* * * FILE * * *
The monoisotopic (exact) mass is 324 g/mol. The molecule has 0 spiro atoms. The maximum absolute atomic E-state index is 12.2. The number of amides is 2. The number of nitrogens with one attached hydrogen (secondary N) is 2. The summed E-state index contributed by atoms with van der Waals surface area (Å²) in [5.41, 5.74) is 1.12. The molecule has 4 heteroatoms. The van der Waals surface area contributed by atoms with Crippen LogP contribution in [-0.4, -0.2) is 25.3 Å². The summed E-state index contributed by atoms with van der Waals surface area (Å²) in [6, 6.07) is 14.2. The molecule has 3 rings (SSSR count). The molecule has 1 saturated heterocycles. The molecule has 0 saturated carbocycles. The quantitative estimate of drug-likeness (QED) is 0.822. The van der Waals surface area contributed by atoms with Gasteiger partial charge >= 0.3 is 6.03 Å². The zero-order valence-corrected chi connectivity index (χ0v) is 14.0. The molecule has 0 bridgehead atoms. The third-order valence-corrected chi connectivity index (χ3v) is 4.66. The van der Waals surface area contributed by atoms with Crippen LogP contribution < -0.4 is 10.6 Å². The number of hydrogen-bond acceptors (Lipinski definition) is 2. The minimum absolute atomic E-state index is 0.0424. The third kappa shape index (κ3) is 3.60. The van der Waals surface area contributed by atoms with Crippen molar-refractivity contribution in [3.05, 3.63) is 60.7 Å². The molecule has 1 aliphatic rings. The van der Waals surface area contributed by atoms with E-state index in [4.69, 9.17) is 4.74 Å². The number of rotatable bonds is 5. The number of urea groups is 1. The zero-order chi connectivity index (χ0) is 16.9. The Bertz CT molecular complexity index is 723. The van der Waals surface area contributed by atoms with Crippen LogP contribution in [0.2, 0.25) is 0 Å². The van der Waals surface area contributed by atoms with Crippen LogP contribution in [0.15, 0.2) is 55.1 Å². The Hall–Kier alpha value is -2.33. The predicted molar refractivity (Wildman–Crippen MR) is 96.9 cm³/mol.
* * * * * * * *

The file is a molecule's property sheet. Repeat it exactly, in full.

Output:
The monoisotopic (exact) mass is 324 g/mol. The molecule has 0 spiro atoms. The maximum absolute atomic E-state index is 12.2. The number of amides is 2. The number of nitrogens with one attached hydrogen (secondary N) is 2. The summed E-state index contributed by atoms with van der Waals surface area (Å²) in [5.41, 5.74) is 1.12. The molecule has 4 heteroatoms. The van der Waals surface area contributed by atoms with Crippen LogP contribution in [-0.4, -0.2) is 25.3 Å². The summed E-state index contributed by atoms with van der Waals surface area (Å²) in [6, 6.07) is 14.2. The molecule has 3 rings (SSSR count). The molecule has 1 saturated heterocycles. The molecule has 0 saturated carbocycles. The quantitative estimate of drug-likeness (QED) is 0.822. The van der Waals surface area contributed by atoms with Gasteiger partial charge >= 0.3 is 6.03 Å². The zero-order valence-corrected chi connectivity index (χ0v) is 14.0. The molecule has 0 bridgehead atoms. The third-order valence-corrected chi connectivity index (χ3v) is 4.66. The van der Waals surface area contributed by atoms with Crippen LogP contribution < -0.4 is 10.6 Å². The number of hydrogen-bond acceptors (Lipinski definition) is 2. The minimum absolute atomic E-state index is 0.0424. The third kappa shape index (κ3) is 3.60. The van der Waals surface area contributed by atoms with Crippen molar-refractivity contribution in [3.05, 3.63) is 60.7 Å². The molecule has 1 aliphatic rings. The van der Waals surface area contributed by atoms with E-state index in [4.69, 9.17) is 4.74 Å². The number of rotatable bonds is 5. The number of urea groups is 1. The zero-order chi connectivity index (χ0) is 16.9. The Bertz CT molecular complexity index is 723. The van der Waals surface area contributed by atoms with Crippen LogP contribution in [0.2, 0.25) is 0 Å². The van der Waals surface area contributed by atoms with Crippen LogP contribution in [0.15, 0.2) is 55.1 Å². The Hall–Kier alpha value is -2.33. The predicted molar refractivity (Wildman–Crippen MR) is 96.9 cm³/mol.